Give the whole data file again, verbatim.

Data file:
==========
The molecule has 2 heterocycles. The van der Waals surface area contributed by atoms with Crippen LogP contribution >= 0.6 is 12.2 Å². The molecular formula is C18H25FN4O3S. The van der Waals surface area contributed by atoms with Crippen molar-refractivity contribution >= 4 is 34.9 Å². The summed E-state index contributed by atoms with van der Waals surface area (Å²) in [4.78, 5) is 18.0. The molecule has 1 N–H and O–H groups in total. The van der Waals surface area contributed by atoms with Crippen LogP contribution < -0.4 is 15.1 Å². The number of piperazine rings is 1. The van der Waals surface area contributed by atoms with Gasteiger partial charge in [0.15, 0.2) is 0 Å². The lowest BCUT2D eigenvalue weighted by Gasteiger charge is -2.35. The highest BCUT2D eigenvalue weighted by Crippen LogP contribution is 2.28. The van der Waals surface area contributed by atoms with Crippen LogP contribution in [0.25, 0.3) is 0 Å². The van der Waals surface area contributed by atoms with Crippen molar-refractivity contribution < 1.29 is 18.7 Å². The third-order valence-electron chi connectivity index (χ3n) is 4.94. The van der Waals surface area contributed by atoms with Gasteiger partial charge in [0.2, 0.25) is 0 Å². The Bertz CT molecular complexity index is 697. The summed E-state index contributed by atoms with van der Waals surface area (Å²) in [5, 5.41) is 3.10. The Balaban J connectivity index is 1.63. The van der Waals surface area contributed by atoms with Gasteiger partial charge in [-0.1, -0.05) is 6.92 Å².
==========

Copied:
The molecule has 2 heterocycles. The van der Waals surface area contributed by atoms with Crippen LogP contribution >= 0.6 is 12.2 Å². The molecular formula is C18H25FN4O3S. The van der Waals surface area contributed by atoms with Crippen molar-refractivity contribution >= 4 is 34.9 Å². The summed E-state index contributed by atoms with van der Waals surface area (Å²) in [4.78, 5) is 18.0. The molecule has 1 N–H and O–H groups in total. The van der Waals surface area contributed by atoms with Crippen LogP contribution < -0.4 is 15.1 Å². The number of piperazine rings is 1. The van der Waals surface area contributed by atoms with Gasteiger partial charge in [0.15, 0.2) is 0 Å². The lowest BCUT2D eigenvalue weighted by Gasteiger charge is -2.35. The highest BCUT2D eigenvalue weighted by Crippen LogP contribution is 2.28. The van der Waals surface area contributed by atoms with Crippen LogP contribution in [0.25, 0.3) is 0 Å². The van der Waals surface area contributed by atoms with Crippen molar-refractivity contribution < 1.29 is 18.7 Å². The third-order valence-electron chi connectivity index (χ3n) is 4.94. The van der Waals surface area contributed by atoms with Gasteiger partial charge in [0.2, 0.25) is 0 Å². The Bertz CT molecular complexity index is 697. The summed E-state index contributed by atoms with van der Waals surface area (Å²) in [5, 5.41) is 3.10. The Balaban J connectivity index is 1.63. The van der Waals surface area contributed by atoms with Gasteiger partial charge in [-0.1, -0.05) is 6.92 Å².